The homebuilders have been under assault by the bears for almost two years.
But it takes a lot of time to wring all the hope out of a multiyear bull market that has enjoyed such widespread participation.
After beginning their decline in mid-2005, many of the homebuilding stocks caught some buying interest last summer.
As I understood it, a lot of the value-driven money managers were seeing some compelling value in this sector, with many stocks trading at book value.
The sector had been moving inversely to bond yields.
As the yield on the 10-year note (TNX) rose, the homebuilders fell. But after peaking at around 5.25 last summer, the TNX fell lower and the homebuilders started rallying.
This symmetry indicated that the market was seeing the homebuilders as an interest rate trade.
That's the obvious dynamic -- rising rates make money more expensive. That makes real estate more difficult to finance (and to refinance).
But it looks like the market is finally seeing that the problem in the homebuilding sector runs deeper than interest rates.
You'd think that the recent peak in the 10-year would once again provide some relief for the homebuilders. But that's just not the case, as they continue to fall.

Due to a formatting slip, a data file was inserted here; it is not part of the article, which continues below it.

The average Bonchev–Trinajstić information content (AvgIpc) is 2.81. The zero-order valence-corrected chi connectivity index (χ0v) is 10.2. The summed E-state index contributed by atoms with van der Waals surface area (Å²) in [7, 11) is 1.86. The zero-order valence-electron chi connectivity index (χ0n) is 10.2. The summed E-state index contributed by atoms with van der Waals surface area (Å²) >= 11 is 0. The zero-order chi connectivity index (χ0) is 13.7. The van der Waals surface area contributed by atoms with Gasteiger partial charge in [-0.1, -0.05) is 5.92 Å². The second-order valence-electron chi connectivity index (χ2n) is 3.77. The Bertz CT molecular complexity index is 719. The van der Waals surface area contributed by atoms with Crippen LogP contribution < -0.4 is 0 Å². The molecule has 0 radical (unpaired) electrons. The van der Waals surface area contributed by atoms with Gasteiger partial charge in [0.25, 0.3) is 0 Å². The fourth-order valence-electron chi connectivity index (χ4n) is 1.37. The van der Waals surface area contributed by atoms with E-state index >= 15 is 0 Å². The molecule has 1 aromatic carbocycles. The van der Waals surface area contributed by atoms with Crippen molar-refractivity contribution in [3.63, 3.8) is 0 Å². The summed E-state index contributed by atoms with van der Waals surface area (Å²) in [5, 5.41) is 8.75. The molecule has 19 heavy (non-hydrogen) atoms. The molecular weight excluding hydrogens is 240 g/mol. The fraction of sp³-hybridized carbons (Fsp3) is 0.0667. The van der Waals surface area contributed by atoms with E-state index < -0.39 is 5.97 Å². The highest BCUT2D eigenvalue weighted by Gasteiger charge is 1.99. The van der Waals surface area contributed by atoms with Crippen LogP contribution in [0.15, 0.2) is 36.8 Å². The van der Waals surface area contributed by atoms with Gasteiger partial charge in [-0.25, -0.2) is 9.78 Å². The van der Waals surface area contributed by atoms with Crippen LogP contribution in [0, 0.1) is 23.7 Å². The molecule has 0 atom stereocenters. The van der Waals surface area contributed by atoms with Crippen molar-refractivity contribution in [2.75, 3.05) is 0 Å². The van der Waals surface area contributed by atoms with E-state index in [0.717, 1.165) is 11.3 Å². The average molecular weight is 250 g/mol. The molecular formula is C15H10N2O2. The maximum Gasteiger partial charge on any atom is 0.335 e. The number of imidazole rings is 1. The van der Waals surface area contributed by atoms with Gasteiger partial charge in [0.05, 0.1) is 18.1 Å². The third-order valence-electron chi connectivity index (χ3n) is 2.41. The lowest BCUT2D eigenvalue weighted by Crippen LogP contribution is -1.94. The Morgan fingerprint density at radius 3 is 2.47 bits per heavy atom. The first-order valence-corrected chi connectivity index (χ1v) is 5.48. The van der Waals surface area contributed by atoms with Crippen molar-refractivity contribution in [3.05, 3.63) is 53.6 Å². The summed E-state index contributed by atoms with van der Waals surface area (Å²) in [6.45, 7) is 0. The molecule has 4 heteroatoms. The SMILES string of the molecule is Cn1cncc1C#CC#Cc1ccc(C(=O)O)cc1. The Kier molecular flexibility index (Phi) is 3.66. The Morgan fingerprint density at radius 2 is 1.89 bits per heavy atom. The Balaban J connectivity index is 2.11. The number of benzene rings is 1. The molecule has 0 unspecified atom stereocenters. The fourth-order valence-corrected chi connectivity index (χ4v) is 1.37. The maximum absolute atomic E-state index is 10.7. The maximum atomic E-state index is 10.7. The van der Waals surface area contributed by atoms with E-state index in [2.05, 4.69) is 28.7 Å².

One particularly onerous chart that's not too late to pounce on is
(DHI - Get Report)
Let's take a look at the monthly chart.
| D.R. Horton (DHI) -- Monthly
I've shown a monthly chart of D.R. Horton in order to put the time and price element in perspective. I've also highlighted the last three peaks that form a bearish head-and-shoulders pattern. With RSI moving lower, but not yet oversold, the downward momentum could persist for a while.
This short idea is really meant to be a long-term trade -- just flip the chart over in your mind and think about it. If you saw this same pattern, only upside down, it would be an inverse head-and-shoulders pattern. That's the type of pattern that would have you licking your chops because of all the upside potential.
Get used to the idea that some stocks can be held short for an extended period of time. On a
basis, the price action is quite bearish. And on a
basis, the trailing
is 8.5, while the forward P/E is 14.30. In my book, that makes the stock more expensive ... and I sure don't see business getting any better over the next year.